Monday, November 14, 2011

A-Town no more and basics on wireless encryption.

Well been a log time between post, I got a new job as a system admin in company in Fort Worth. For those that don't know, a System Administrator is the guy that keeps a computer network working the way it is suppose to (it is nice having a job that I can explain in plain English what I do for a change). It was a big move and took up a lot of my time away from blogs.

Moving to Fort Worth in itself is not bad, aside from the traffic, which where I am at is not bad, except the scheduled traffic jam at the on ramp by where I live.

Now, Wireless Encryption methods. For the average home user, it is a good idea to have a basic understanding of what is available. You want to protect you and your home from unauthorized network users, regardless how harmless their motives may seem.

WEP stands for Wired Equivalent Privacy. It came out around 1999 and is almost useless today. Reason is because the cipher key (the key that is used to hide your data) is rather short and has a very good chance at being reused in a single session (it is suppose to constantly change and not be reused to prevent the cipher from being cracked and then used to encode future packets). In plain English, if some one was looking at your wireless traffic with a program designed to break encryption, it would not take long, especially a busy network. So what good is it? None unless you have a very old wireless card that does not support anything else, in which case I would suggest upgrading to a new adapter.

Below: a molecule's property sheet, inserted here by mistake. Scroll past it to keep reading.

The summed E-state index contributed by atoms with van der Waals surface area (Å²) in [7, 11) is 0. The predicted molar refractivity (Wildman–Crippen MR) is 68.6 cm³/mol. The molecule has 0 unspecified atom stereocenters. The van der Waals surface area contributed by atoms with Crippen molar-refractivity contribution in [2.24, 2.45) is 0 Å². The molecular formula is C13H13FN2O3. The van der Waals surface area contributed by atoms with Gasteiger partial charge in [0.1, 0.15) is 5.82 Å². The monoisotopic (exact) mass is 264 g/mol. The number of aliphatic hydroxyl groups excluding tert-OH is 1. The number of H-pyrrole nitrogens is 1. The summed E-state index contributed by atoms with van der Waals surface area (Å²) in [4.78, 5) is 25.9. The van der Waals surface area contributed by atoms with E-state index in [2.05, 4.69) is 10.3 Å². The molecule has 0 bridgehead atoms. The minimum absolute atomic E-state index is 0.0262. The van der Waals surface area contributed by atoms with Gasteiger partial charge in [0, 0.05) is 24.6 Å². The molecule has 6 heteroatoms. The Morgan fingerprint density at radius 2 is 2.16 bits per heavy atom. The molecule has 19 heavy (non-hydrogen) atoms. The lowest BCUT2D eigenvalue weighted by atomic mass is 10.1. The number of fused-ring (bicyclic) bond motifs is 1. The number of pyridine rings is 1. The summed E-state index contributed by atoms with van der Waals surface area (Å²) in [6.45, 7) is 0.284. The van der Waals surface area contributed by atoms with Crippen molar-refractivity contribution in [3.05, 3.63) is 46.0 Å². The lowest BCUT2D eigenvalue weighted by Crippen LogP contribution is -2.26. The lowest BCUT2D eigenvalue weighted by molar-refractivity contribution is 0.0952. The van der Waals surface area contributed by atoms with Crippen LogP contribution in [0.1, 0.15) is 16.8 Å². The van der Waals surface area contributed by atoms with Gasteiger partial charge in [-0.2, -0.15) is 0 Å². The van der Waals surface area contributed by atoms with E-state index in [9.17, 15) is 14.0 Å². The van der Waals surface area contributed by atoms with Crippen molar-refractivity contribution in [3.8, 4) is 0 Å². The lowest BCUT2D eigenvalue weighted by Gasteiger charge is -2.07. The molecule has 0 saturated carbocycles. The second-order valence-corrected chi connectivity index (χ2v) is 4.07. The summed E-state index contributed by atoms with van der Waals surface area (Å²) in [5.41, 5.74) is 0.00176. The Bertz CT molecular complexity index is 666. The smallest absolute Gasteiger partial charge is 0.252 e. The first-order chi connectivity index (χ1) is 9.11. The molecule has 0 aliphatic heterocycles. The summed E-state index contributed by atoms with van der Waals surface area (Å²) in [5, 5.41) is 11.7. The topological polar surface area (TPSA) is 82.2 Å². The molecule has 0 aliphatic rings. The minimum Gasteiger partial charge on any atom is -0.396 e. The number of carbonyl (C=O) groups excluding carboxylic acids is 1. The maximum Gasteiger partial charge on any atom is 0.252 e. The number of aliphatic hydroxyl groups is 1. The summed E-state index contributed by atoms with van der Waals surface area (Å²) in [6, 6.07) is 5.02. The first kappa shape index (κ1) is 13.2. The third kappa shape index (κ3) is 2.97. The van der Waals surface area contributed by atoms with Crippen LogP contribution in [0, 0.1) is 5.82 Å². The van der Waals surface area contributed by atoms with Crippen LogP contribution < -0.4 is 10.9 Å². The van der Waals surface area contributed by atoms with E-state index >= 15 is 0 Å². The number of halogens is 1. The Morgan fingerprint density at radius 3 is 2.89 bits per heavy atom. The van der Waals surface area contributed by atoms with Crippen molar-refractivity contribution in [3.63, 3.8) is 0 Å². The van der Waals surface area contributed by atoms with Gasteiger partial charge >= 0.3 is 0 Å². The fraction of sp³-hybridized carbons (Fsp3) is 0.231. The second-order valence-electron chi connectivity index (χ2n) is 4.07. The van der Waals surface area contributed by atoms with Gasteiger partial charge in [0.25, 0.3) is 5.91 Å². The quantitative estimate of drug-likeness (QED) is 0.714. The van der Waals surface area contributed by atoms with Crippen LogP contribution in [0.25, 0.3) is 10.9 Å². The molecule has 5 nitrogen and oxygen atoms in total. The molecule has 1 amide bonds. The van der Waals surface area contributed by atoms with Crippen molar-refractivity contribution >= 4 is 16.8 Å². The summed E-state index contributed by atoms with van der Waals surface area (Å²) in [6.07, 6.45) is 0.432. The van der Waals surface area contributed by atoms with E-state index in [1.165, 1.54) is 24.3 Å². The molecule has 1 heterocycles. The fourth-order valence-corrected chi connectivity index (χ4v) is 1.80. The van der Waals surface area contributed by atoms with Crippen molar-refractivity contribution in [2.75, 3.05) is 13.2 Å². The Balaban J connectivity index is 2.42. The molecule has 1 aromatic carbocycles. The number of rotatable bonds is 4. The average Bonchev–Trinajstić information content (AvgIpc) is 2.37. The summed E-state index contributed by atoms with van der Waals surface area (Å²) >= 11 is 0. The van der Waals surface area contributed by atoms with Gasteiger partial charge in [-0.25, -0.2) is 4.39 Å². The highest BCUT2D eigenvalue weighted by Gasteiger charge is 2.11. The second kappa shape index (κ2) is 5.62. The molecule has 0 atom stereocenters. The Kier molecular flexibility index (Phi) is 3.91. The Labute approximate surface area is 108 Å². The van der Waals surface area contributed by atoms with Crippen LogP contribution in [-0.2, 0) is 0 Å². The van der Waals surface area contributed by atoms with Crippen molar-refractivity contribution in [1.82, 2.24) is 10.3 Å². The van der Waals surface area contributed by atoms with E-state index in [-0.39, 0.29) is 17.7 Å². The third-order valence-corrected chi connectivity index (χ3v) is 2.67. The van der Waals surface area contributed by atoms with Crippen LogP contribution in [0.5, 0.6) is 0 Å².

WPA 2 is the current mainstream encryption method. Based on WPA which used a encryption method known as TKIP (which was also vulnerable in a similar manner as WEP, but not as much). WPA2 uses CCMP which is based on AES (read top of the line encryption algorithm). AES encryption is about as strong as you can get commercially, and is availible for many applications. If there was too much alphabet soup for ya, don't worry, it is. To breack it down, AES uses bunch of complicated math to encrypt your data in such a way that even for a team of combuters it would take a long time to break.

To sum it up, in general WPA2 is as secured as you will get for a home network, just make sure you have a good strong password to your network as well, after all, it does you know good no matter the system, if they know your password is password or abc123 (I have seen this before).

Hope that makes it plain for non-techie folks, if you want more detailed explanations on anything, please ask, or better yet, google it your self, Wikipedia has some good articles and gives some back ground.